Melanoma, the most dangerous form of skin cancer, is the leading form of cancer in young adults between the ages of 25 and 29 and the second most diagnosed cancer in adolescents and young adults between the ages of 15 and 29. And, the risk of developing skin cancer continues to increase as you age. It is important, therefore, to know who is most at risk and what the warning signs are.
Who is at Risk?
Over-exposure to the harmful UV rays of the sun is the leading cause of skin cancer and everyone has some risk of developing melanoma. There are, however, some factors which will put you at a higher risk:
- You have a family history of malignant melanoma
- You have more than 100 moles on your body
- You have blond or red hair and light color eyes
- You have fair skin and don’t tan easily. You usually burn when out in the sun for any period of time.
- You have had sunburns as a child.
- Your have a compromised immune system, including from an auto-immune deficiency, an illness or medication
Remember, even though you may not fit into any of these categories, you are still at risk of developing melanoma. There is increasing evidence that not only exposure to the sun, but using tanning beds also contribute to your risk of developing skin cancer.
Signs of Melanoma
Melanoma usually develops in an existing mole, but can also develop in spots where you did not have any mole previously. It is important to know your body, to be aware of moles, dark spots or irregularities so you notice as soon as there are any changes. If you have a mole that begins to change in size, color or shape, you should contact your doctor. If you see bumps, bleeding or ulcerations on a mole, you should also contact your doctor. The American Cancer Society developed the ABCDE method of looking at moles to help you determine if it is time to see your doctor:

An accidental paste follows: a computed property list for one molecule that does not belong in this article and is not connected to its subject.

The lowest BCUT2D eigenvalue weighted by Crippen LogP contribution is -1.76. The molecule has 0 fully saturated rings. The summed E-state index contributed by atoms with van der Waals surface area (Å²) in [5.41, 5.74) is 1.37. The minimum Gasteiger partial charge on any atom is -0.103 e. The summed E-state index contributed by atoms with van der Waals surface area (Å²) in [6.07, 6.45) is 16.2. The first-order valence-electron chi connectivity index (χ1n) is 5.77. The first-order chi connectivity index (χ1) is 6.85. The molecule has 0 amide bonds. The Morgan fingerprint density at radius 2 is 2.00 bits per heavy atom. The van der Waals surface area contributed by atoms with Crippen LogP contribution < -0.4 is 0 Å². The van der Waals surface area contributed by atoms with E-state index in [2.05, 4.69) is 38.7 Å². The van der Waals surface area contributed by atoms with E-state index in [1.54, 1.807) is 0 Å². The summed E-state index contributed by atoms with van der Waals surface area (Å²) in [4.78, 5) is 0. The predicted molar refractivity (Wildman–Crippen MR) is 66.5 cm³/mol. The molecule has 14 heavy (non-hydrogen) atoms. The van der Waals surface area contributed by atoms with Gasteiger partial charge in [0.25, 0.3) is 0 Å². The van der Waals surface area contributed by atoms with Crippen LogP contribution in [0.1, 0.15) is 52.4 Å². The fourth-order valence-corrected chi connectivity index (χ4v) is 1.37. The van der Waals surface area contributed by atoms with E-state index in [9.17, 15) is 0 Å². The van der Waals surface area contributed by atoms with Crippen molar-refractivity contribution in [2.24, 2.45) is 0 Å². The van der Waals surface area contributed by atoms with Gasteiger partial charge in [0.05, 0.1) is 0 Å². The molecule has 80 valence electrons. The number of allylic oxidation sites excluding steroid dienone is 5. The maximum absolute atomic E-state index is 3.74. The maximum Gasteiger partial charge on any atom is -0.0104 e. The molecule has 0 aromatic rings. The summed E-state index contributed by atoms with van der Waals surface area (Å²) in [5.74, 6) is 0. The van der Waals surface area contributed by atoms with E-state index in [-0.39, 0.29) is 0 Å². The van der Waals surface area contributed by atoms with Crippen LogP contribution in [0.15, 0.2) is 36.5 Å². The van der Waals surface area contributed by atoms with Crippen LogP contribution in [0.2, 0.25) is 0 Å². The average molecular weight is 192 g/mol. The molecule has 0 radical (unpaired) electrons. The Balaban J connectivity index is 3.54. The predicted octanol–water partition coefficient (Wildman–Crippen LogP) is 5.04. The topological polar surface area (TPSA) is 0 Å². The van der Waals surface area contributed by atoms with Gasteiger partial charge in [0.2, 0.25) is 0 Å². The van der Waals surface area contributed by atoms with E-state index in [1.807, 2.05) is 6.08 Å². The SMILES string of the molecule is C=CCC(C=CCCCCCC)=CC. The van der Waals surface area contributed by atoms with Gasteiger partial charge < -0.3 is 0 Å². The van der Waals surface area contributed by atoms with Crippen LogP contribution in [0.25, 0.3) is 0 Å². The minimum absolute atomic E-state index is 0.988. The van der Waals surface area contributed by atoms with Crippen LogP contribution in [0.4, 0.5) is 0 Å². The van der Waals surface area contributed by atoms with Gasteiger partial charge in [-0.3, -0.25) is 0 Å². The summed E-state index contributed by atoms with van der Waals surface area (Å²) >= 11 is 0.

A - Asymmetry
Most moles are symmetrical. If you draw a line through the middle of the mole, both sides should look the same. Moles that are asymmetrical can signal melanoma.
B - Border
Moles tend to have even borders, they are normally round or oval in shape with a smooth border all around. Melanoma may have jagged or uneven borders.
C - Color
Moles are normally all one color. While all moles are not the same color, they are usually evenly colored throughout and are brown, tan or black. Melanoma may have different shades of color in the same mole. Most are different shades of brown, tan or black but melanoma can also have shades of red, blue or a different color.
D - Diameter
If you have a mole that is larger than1/4 inch (which is approximately the size of a pencil eraser), it could signal melanoma. These could be smaller if you detect it early. Be aware of any new moles that you develop.
Moles usually don’t change in size, shape or color. If you see changes in any mole, you should see your doctor.
Early detection and treatment of melanoma is extremely important. Being aware of your skin so that you notice any changes and can immediately seek medical help is the first step to making sure that melanoma does not interfere with your health.
“2009 Skin Cancer Fact Sheet: Statistics,” 2009, American Cancer Society
“Do You Know the Signs of Skin Cancer?” Date Unknown, Dr. Rob, Discovery Communications
“Melanoma,” 2011, Staff Writer, The Skin Cancer Foundation
Eileen Bailey is a freelance health writer. She is the author of What Went Right: Reframe Your Thinking for a Happier Now, Idiot’s Guide to Adult ADHD, Idiot’s Guide to Cognitive Behavioral Therapy, Essential Guide to Overcoming Obsessive Love, and Essential Guide to Asperger’s Syndrome. She can be found on Twitter @eileenmbailey and on Facebook at eileenmbailey.